A new report sheds new light on an old problem: odometer fraud.
Odometer fraud, also known as rollback, is when a vehicle’s odometer is rolled back from its actual mileage to a much more sellable number.
There are more than 190,000 cases per year of odometer tampering in used cars, costing car buyers $760 million in lost value and unexpected repairs.
The majority of rollbacks have at least 50,000 miles taken off their odometer, according to Carfax, which makes and sells vehicle history reports compiled from over 12 billion vehicle records.
The loss in savings and safety can be astounding. In addition to the loss in value of an older car that has been sold as garage kept or rarely used when it may have three or four times the actual mileage shown, the car parts are dangerously old.
“Older, deteriorating parts might lead to unexpected repairs while unperformed maintenance for the true mileage may compromise the safety and performance of these cars,” says Larry Gamache, communications director of Carfax.
Victims can lose thousands of dollars purchasing a car with a tampered odometer.
The most susceptible cars are 14 to 15 years old. In one case profiled in a segment on the Today Show, a car was listed as having 85,000 miles when in fact it had over 250,000.
Though con men are exploiting longer vehicle life spans, new cars with digital odometers are as susceptible to odometer fraud if not more so than older analog odometers.
Digital devices called odometer correction tools proliferate online. Intended for mechanics as a diagnostic device to correct faulty electrical pulses, the devices are simpler to operate than manually rolling back an analog odometer. A thief can plug the device into the car, enter in the make and model, then put in whatever number you want. They can cost anywhere from $100 to $1,500.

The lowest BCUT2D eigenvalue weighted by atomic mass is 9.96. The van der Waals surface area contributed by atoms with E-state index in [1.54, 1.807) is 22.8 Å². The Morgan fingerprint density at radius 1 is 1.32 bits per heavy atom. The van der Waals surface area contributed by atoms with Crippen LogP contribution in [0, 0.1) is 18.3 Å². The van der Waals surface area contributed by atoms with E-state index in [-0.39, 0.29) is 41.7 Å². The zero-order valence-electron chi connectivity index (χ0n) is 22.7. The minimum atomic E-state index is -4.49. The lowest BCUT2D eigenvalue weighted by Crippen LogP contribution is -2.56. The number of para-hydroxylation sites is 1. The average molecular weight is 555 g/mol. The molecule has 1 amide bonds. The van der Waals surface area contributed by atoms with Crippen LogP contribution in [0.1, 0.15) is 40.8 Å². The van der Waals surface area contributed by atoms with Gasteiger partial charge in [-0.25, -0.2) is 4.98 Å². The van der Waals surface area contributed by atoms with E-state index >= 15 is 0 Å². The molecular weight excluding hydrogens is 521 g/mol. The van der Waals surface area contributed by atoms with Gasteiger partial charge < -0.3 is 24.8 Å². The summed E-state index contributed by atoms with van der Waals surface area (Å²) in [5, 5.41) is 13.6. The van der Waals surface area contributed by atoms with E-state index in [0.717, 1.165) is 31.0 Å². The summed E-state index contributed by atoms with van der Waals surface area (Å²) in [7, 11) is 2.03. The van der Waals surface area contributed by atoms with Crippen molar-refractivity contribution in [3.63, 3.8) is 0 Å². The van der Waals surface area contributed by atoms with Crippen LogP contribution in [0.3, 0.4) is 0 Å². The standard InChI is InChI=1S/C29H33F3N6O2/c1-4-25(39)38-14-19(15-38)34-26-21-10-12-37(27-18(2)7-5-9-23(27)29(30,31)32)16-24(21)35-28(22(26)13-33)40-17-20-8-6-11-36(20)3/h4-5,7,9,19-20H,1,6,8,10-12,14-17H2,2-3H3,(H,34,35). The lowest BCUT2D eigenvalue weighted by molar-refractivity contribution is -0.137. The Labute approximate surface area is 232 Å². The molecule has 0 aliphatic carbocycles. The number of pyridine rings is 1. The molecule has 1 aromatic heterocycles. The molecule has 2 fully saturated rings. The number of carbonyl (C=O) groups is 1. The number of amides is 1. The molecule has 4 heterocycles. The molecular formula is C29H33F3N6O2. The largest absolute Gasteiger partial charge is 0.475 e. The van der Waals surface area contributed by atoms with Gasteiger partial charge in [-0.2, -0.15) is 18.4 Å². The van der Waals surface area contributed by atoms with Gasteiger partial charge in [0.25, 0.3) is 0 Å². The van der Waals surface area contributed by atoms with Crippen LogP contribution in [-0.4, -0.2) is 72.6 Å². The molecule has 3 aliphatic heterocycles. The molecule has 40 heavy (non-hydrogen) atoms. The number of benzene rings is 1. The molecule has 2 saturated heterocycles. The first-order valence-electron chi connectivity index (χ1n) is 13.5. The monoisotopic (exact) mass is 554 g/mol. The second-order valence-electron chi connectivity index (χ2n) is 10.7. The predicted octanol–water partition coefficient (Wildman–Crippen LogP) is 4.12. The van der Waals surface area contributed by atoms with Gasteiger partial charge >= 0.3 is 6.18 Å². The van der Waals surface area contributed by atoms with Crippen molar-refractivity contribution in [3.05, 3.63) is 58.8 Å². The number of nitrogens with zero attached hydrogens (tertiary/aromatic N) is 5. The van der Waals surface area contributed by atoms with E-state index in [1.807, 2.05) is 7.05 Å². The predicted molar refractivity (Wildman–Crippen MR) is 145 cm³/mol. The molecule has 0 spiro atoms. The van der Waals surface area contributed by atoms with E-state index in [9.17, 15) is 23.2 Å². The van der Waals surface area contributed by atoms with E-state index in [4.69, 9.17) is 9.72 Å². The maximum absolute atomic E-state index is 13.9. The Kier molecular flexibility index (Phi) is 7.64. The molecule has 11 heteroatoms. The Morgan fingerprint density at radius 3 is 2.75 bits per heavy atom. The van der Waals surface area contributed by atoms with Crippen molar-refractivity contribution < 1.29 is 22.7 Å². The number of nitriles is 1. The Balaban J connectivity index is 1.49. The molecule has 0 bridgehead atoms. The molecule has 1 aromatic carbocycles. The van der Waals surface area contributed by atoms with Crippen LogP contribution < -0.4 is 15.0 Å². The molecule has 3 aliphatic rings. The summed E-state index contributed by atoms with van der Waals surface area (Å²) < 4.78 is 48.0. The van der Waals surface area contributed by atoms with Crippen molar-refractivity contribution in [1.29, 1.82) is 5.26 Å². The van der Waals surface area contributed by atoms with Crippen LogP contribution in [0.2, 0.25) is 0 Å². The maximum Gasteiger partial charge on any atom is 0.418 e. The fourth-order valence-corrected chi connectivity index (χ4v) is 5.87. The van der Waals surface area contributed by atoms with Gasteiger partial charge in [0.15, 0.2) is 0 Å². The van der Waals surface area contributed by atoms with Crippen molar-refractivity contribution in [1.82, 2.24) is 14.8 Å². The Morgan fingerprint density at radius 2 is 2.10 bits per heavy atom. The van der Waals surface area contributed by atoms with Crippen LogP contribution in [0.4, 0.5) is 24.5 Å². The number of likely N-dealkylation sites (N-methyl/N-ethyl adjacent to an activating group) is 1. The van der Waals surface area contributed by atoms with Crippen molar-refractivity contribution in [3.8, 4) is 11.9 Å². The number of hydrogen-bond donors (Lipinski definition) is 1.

Professional crime rings make thousands off of each sale.
“These rings operate everywhere,” says Chris Basso, a used car expert for Carfax. “In every state there are vehicles with an odometer roll back.”
Typically the used cars with tampered odometers can be found on private postings like craigslist.org or on corner lots.
“I don’t think it’s a coincidence that those are the kind of cars you find on the side of the road,” Basso explains. The tampered cars are usually cheaper and fit the budgets of used car shoppers. Scam artists will act as if there is an urgency to buying now.
If it’s too good to be true, it usually is.
“If something strikes the consumer as off, don’t be afraid to probe or walk away,” says Phong Ly, CEO of used car research site iSeeCars.com.
Carfax recommends several steps used car buyers can take to prevent being a victim of odometer fraud.
*Check that the car’s wear and tear is consistent with the odometer reading.
*Ask the seller for service records and note the mileage on each receipt.
*Be wary of too good to be true deals and overly aggressive sellers who want a quick sale or who withhold vital information.
*Have a trusted mechanic thoroughly inspect the vehicle and check its computer.
*Purchase a Vehicle History Report from Carfax.com or a competitor such as Autocheck.com
Vehicle history reports can cost between $30 and $40 and provide a wealth of information. Carfax pulls info from 77,000 sources, ranging from DMVs to service stations, to determine the health of a particular vehicle.
Everything from title transfers to recalls to emissions inspections are filed on the vehicle’s identification number, or VIN, which is the social security number for a car. Mileage is reported throughout a car’s lifespan so the first step a used car buyer should do, suspicious or otherwise, is get the VIN number and research it.
Carfax offers a free odometer check on its website. Users enter the VIN number and zip code of the vehicle in question.
An estimated one million rollbacks afflict each state, though consumers in California, Nevada, Massachusetts, New York and Texas are subject to the greatest amount of fraud, according to the Carfax report.